Spain starts tender for old fuel storage: Waste & Recycling
July 28, 2021
The Spanish Council of Ministers yesterday approved the tender for a contract to the decommissioning and disposal company Enresa to design, support the licensing, manufacture and supply of a storage system for used nuclear fuel for use in the Almaraz, Ascó, Cofrentes and Vandellós II power plants. The order volume is up to EUR 220 million (USD 260 million).
At the Almaraz plant, additional interim storage capacities for used fuel will be required before decommissioning (Image: CSN)
At present, all nuclear power plants in Spain – with the exception of Vandellós II – have location-independent interim storage facilities for used fuels. In addition to the existing facilities, new interim storage capacities must be put into operation in all production sites except Trillo by 2026. These new dry storage facilities have welded metal canisters that are encased in concrete.
Enresa said the upcoming tender will include the supply of a dry storage system for used fuel, which will be produced at the Ascó, Cofrentes and Vandellós II plants from 2026. At the Almaraz plant, the new system will allow fuel to be withdrawn from its storage pools after the final shutdown of its two units, which is planned for 2027 and 2028 in preparation for the dismantling of the plant.
The new storage systems will have the same design for all plants and will be subject to a single approval process. Enresa said this will translate into savings thanks to economies of scale and sharing of auxiliary equipment and parts, common procedures and training.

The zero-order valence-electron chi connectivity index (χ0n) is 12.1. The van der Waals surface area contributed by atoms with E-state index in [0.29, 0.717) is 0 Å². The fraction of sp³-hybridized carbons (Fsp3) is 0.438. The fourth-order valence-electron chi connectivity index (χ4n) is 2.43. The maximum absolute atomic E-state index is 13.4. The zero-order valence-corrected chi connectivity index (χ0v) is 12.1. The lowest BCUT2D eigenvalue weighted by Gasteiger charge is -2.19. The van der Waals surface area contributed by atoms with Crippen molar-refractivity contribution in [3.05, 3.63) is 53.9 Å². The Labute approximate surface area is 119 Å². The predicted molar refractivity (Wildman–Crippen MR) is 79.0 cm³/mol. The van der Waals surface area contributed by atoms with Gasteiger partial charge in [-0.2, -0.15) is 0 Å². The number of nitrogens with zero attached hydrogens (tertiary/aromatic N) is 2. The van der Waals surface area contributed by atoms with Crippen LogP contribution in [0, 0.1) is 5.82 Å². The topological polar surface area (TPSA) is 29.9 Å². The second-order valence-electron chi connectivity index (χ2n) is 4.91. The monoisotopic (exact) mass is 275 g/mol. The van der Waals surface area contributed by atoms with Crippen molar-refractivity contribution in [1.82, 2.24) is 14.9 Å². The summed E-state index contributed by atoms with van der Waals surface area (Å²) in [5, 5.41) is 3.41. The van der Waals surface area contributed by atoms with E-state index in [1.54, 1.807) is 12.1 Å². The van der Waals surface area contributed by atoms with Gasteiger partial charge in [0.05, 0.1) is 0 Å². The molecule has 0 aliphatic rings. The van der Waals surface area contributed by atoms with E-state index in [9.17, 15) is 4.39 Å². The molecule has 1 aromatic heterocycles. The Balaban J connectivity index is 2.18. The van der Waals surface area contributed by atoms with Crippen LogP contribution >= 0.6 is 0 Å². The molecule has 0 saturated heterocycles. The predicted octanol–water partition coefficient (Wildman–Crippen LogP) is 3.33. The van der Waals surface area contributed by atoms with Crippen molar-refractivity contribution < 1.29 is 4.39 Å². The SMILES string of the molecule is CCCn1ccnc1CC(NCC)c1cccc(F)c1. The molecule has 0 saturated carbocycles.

“To implement these solutions, it will take five years from the start of the tender to commissioning in 2026, according to the schedule provided in the tender,” said Enresa.
The new storage facilities will be compatible with all interim storage strategies of the new General Plan for Radioactive Waste (GRWP), which is currently being revised. The GRWP is a document that defines the strategies and activities to be carried out in Spain in relation to the management of radioactive waste, the decommissioning of facilities and the economic and financial analysis of these activities. It is approved by the Council of Ministers and is regularly reviewed and updated.
The Trillo nuclear power plant has been using a barrel storage facility since 2002 to temporarily store the plant’s consumed fuel. The system has concrete walls and roof and can hold up to 80 multi-purpose containers (for storage and transport).
An interim storage facility has also already been built on the premises of the José Cabrera plant, which is designed for the dry storage of all waste fuels unloaded from the reactor. Its construction was decisive for the dismantling of the plant, which was shut down in 2006. In this system there are 12 modules loaded with waste fuel and four additional additional containers with the most radioactive pieces of metal from the segmentation of the reactor internals.
An interim storage facility for dry storage of the waste fuel unloaded from the two reactors was built at the Ascó plant. It consists of two panels made of reinforced concrete with a capacity of 16 storage modules per panel.
Enresa found that used fuel stored in the on-site interim storage facilities will eventually be transferred to a central storage facility. Villar de Cañas in the central province of Cuenca was officially selected as the location for the central warehouse (CTS) in December 2011. In July 2015, the Council for Nuclear Safety determined that the site is a suitable location for a national storage facility for high-level waste. The CTS is designed for a service life of 100 years, although the current GRWP provides for an operating time of 60 years.
Researched and written by World Nuclear News